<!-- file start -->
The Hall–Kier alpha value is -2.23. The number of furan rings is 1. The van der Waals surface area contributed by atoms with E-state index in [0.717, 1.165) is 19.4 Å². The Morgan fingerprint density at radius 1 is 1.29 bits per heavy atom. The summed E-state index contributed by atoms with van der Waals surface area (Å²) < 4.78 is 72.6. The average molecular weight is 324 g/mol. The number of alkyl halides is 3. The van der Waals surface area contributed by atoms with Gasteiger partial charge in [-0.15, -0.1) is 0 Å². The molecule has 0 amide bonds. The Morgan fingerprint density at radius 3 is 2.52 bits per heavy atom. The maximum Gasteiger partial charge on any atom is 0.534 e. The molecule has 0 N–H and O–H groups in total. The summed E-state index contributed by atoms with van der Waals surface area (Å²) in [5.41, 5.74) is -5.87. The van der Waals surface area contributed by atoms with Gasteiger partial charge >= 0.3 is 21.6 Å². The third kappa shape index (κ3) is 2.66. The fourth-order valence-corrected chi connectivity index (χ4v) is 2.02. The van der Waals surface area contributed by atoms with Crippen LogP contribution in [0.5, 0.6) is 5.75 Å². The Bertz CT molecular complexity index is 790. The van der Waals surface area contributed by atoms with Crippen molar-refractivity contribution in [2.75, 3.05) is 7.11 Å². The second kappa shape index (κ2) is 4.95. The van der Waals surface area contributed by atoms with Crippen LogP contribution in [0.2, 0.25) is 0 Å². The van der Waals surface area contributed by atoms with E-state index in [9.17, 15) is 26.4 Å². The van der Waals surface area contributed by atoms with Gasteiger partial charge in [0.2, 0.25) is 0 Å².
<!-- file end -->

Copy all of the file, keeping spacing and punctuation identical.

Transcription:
The Hall–Kier alpha value is -2.23. The number of furan rings is 1. The van der Waals surface area contributed by atoms with E-state index in [0.717, 1.165) is 19.4 Å². The Morgan fingerprint density at radius 1 is 1.29 bits per heavy atom. The summed E-state index contributed by atoms with van der Waals surface area (Å²) < 4.78 is 72.6. The average molecular weight is 324 g/mol. The number of alkyl halides is 3. The van der Waals surface area contributed by atoms with Gasteiger partial charge in [-0.15, -0.1) is 0 Å². The molecule has 0 amide bonds. The Morgan fingerprint density at radius 3 is 2.52 bits per heavy atom. The maximum Gasteiger partial charge on any atom is 0.534 e. The molecule has 0 N–H and O–H groups in total. The summed E-state index contributed by atoms with van der Waals surface area (Å²) in [5.41, 5.74) is -5.87. The van der Waals surface area contributed by atoms with Gasteiger partial charge >= 0.3 is 21.6 Å². The third kappa shape index (κ3) is 2.66. The fourth-order valence-corrected chi connectivity index (χ4v) is 2.02. The van der Waals surface area contributed by atoms with Crippen LogP contribution in [0.5, 0.6) is 5.75 Å². The Bertz CT molecular complexity index is 790. The van der Waals surface area contributed by atoms with Crippen molar-refractivity contribution in [2.75, 3.05) is 7.11 Å². The second kappa shape index (κ2) is 4.95. The van der Waals surface area contributed by atoms with Crippen LogP contribution in [0.2, 0.25) is 0 Å². The van der Waals surface area contributed by atoms with E-state index in [9.17, 15) is 26.4 Å². The van der Waals surface area contributed by atoms with Gasteiger partial charge in [0.2, 0.25) is 0 Å².